Immunologic disorder A) positive LE cells or B)
raised anti-native DNA antibody binding or C)
anti-Sm antibody or D) false positive serological
test for syphilis. 11. Positive antinuclear
antibody
67
Management and treatment
68
1. Monitoring the lupus patients
  • It cannot be emphasized too strongly that lupus
    is a disease requiring regular and careful
    follow-up.
  • Important initial advice should be given about
    avoiding UV light, infections, extreme stress or
    fatigue
  • Laboratory testblood test, ESR, C3,IC, liver
    function tests and anti-dsDNA.

69
2. Grading clinical activity
  • The highly variable nature of the syndrome
  • Evaluation of lupus activity is the base or
    beginning of therapy.
  • Non-life-threatening features such as arthralgia,
    skin rash, RP, alopecia
  • Severe complication such as renal, cerebral and
    heart involvement.

70
SLE disease activity index (SLEDAI)
  • Clinical feature
    score
  • seizure , psychosis , organ brain syndrome
    8
  • visual disturbance, cranial nerve disorder
    8
  • lupus headache, cerebrovascular accidents,
    8
  • vasculitis

    8
  • arthritis

    4
  • myositis

    4
  • urinary casts, hematuria, proteinure, pyuria
    4
  • rash, alopecia, mucosal ulcers,
    2
  • pleurisy, pericarditis

    2
  • low complement, increased DNA binding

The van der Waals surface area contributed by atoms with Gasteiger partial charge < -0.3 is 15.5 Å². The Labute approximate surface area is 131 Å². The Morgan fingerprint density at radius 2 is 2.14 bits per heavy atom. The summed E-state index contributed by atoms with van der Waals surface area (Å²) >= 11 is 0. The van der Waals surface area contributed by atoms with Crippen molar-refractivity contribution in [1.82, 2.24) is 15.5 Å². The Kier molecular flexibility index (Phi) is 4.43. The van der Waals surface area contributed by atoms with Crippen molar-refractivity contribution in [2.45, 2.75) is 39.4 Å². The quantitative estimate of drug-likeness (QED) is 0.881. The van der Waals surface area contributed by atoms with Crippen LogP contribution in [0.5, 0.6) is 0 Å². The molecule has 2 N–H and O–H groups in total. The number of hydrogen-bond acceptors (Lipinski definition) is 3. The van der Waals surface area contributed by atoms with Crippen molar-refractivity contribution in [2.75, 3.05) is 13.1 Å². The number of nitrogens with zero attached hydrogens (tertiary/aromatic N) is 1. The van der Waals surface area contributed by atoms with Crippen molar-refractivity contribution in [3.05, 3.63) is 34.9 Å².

2
  • fever

    1
  • thrombocytopenia, leucopenia
    1


71
3. Clinical therapy
  • There are four main groups drugs useful in the
    treatment of lupus the non-steroid
    anti-inflammatory drugs, anti-malarials,
    corticosteroid and cytotoxic drugs.
  • How to treat lupus is a kind of art. Which and
    the dosage of drugs will be used to treat the
    patient depend on lupus activity.

72
Mildly active lupus
  • It can be managed with combination of NSAID and /
    or anti-malarials.
  • Prednisolone remain the drugs of first choice to
    control lupus activity.
  • Low dosage lt10mg/d can be used

73
Other therapy
  • Plasma exchange
  • Intravenous Immunoglobulin
  • Stem cell transplantation
  • Immune therapy ( anti-IL10, anti-CD20, and immune
    tolerance therapy)

74
SLE and pregnancy
  • SLE has been stable for more than 1 year.
  • Prednisone is no more than 10mg/d, and
  • cytotoxic drug has been stopped for more than 6
    moth.
  • SLE patients can plan to have a baby.

75